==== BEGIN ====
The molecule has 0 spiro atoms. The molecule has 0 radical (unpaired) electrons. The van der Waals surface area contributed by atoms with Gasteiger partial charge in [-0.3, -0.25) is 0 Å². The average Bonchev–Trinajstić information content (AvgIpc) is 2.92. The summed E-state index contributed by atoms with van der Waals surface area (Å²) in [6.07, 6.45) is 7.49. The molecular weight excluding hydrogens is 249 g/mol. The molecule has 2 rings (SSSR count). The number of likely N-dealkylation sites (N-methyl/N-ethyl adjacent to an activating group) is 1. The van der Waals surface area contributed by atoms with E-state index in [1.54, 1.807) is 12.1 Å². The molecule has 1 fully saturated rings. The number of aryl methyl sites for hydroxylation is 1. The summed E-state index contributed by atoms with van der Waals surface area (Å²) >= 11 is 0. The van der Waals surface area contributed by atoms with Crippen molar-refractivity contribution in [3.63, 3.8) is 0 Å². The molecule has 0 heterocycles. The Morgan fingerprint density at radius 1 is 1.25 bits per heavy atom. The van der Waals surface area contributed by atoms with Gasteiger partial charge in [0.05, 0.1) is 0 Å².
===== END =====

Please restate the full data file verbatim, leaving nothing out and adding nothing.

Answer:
The molecule has 0 spiro atoms. The molecule has 0 radical (unpaired) electrons. The van der Waals surface area contributed by atoms with Gasteiger partial charge in [-0.3, -0.25) is 0 Å². The average Bonchev–Trinajstić information content (AvgIpc) is 2.92. The summed E-state index contributed by atoms with van der Waals surface area (Å²) in [6.07, 6.45) is 7.49. The molecular weight excluding hydrogens is 249 g/mol. The molecule has 2 rings (SSSR count). The number of likely N-dealkylation sites (N-methyl/N-ethyl adjacent to an activating group) is 1. The van der Waals surface area contributed by atoms with E-state index in [1.54, 1.807) is 12.1 Å². The molecule has 1 fully saturated rings. The number of aryl methyl sites for hydroxylation is 1. The summed E-state index contributed by atoms with van der Waals surface area (Å²) >= 11 is 0. The van der Waals surface area contributed by atoms with Crippen molar-refractivity contribution in [3.63, 3.8) is 0 Å². The molecule has 0 heterocycles. The Morgan fingerprint density at radius 1 is 1.25 bits per heavy atom. The van der Waals surface area contributed by atoms with Gasteiger partial charge in [0.05, 0.1) is 0 Å².